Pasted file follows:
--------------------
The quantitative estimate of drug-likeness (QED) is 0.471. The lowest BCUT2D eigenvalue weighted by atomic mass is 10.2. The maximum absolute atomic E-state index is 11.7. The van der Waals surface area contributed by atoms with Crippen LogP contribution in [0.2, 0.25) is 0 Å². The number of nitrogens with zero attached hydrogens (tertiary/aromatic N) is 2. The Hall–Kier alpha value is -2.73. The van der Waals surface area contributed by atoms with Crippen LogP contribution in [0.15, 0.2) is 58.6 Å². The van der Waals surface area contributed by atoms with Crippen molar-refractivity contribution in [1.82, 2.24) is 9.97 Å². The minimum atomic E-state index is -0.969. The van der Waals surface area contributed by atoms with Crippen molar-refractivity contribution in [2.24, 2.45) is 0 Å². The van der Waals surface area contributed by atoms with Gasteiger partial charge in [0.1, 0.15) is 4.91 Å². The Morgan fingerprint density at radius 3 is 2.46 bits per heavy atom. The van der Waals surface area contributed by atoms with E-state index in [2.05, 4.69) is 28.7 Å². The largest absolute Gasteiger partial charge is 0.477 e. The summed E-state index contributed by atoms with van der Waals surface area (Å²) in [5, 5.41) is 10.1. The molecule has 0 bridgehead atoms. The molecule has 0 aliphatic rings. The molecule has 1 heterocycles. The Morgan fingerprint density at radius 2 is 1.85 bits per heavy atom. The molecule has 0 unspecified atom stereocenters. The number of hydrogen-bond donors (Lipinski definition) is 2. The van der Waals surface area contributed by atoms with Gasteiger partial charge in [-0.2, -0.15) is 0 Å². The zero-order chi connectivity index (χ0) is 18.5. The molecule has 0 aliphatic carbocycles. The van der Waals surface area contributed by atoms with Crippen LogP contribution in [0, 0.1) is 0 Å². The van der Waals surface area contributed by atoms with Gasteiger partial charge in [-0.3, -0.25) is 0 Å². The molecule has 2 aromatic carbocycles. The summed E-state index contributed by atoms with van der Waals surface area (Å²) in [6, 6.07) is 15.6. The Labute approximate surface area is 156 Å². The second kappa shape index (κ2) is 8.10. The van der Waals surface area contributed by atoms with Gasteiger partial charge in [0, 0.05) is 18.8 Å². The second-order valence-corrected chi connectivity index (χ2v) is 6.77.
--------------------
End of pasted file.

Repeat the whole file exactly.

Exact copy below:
The quantitative estimate of drug-likeness (QED) is 0.471. The lowest BCUT2D eigenvalue weighted by atomic mass is 10.2. The maximum absolute atomic E-state index is 11.7. The van der Waals surface area contributed by atoms with Crippen LogP contribution in [0.2, 0.25) is 0 Å². The number of nitrogens with zero attached hydrogens (tertiary/aromatic N) is 2. The Hall–Kier alpha value is -2.73. The van der Waals surface area contributed by atoms with Crippen LogP contribution in [0.15, 0.2) is 58.6 Å². The van der Waals surface area contributed by atoms with Crippen molar-refractivity contribution in [1.82, 2.24) is 9.97 Å². The minimum atomic E-state index is -0.969. The van der Waals surface area contributed by atoms with Crippen molar-refractivity contribution in [2.24, 2.45) is 0 Å². The van der Waals surface area contributed by atoms with Gasteiger partial charge in [0.1, 0.15) is 4.91 Å². The Morgan fingerprint density at radius 3 is 2.46 bits per heavy atom. The van der Waals surface area contributed by atoms with E-state index in [2.05, 4.69) is 28.7 Å². The largest absolute Gasteiger partial charge is 0.477 e. The summed E-state index contributed by atoms with van der Waals surface area (Å²) in [5, 5.41) is 10.1. The molecule has 0 bridgehead atoms. The molecule has 0 aliphatic rings. The molecule has 1 heterocycles. The Morgan fingerprint density at radius 2 is 1.85 bits per heavy atom. The molecule has 0 unspecified atom stereocenters. The number of hydrogen-bond donors (Lipinski definition) is 2. The van der Waals surface area contributed by atoms with Gasteiger partial charge in [-0.2, -0.15) is 0 Å². The zero-order chi connectivity index (χ0) is 18.5. The molecule has 0 aliphatic carbocycles. The van der Waals surface area contributed by atoms with Crippen LogP contribution in [0, 0.1) is 0 Å². The van der Waals surface area contributed by atoms with Gasteiger partial charge in [-0.3, -0.25) is 0 Å². The molecule has 2 aromatic carbocycles. The summed E-state index contributed by atoms with van der Waals surface area (Å²) in [6, 6.07) is 15.6. The Labute approximate surface area is 156 Å². The second kappa shape index (κ2) is 8.10. The van der Waals surface area contributed by atoms with Gasteiger partial charge in [0, 0.05) is 18.8 Å². The second-order valence-corrected chi connectivity index (χ2v) is 6.77.